Coffee has a high caffeine content which may affect blood test results, but it’s also a diuretic so will have a dehydrating effect on your body and potentially make it harder to draw blood in your blood test, although this is usually only for blood tests done at the doctor’s surgery with a needle. Home blood tests extract a small sample using a lancet that pricks the tip of your finger and usually draws blood very easily.
Some sports scientists suggest that exercise followed by high caffeine intake can boost testosterone levels, so you should avoid this combination before taking a testosterone test, although, as mentioned before, this is practical advice that needs more scientific studies to provide sufficient evidence in support of this claim.
When to Take a Testosterone Blood Test
Fasting is not the most pleasant experience, especially if you have a daily routine or strict diet. However, testosterone is at its highest level in the blood between 6 am and 10 am, so this is the optimum time to take your testosterone blood test. Since you should take your test early in the morning, this makes fasting a lot easier as you won’t be consuming anything while you sleep, and you can take your testosterone test first thing in the morning.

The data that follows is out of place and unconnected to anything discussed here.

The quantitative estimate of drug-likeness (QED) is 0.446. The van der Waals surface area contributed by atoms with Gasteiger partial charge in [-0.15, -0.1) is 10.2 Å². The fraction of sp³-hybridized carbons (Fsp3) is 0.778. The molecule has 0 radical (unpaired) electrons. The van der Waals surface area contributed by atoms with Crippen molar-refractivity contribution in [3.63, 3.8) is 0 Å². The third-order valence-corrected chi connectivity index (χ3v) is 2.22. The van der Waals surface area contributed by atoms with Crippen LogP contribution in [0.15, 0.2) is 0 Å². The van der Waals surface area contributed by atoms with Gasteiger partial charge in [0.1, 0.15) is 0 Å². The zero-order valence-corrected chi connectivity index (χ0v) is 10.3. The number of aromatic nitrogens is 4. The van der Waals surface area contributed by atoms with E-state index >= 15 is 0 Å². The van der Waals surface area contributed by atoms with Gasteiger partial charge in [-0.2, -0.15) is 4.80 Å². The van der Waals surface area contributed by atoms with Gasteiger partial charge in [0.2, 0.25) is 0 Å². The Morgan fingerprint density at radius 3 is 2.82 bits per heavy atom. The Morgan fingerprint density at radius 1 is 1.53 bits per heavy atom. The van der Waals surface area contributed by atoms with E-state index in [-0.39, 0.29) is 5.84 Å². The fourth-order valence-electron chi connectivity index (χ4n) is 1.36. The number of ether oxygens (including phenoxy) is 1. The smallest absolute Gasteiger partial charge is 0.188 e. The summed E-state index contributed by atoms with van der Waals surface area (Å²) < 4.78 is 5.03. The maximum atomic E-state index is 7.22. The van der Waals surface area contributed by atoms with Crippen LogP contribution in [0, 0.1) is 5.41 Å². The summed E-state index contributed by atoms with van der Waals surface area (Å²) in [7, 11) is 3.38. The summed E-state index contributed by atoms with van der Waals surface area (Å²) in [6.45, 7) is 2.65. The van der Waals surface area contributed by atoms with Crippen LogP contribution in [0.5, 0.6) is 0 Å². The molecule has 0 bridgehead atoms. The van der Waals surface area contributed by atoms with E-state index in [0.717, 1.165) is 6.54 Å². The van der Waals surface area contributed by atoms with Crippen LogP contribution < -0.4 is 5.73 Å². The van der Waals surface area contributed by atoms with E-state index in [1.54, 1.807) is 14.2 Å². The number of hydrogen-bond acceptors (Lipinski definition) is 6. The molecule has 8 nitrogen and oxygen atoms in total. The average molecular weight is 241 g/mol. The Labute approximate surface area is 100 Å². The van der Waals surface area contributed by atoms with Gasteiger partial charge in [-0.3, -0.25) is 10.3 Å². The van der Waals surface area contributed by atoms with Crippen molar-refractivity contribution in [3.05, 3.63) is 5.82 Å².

This gives home testosterone tests another advantage, as it’s much easier to roll out of bed and take your test before having breakfast or a cup of coffee than rushing to your doctor’s office on an empty stomach.
You should also only take a testosterone test if there is a medical necessity i.e. you’re experiencing symptoms of low testosterone. Testosterone deficiency can affect both men and women, although it’s often overlooked in women as the symptoms are similar to that of depression. So if your doctor is pushing for mental health treatments when you believe the cause is a hormonal imbalance, you can greatly benefit from taking an at-home testosterone test.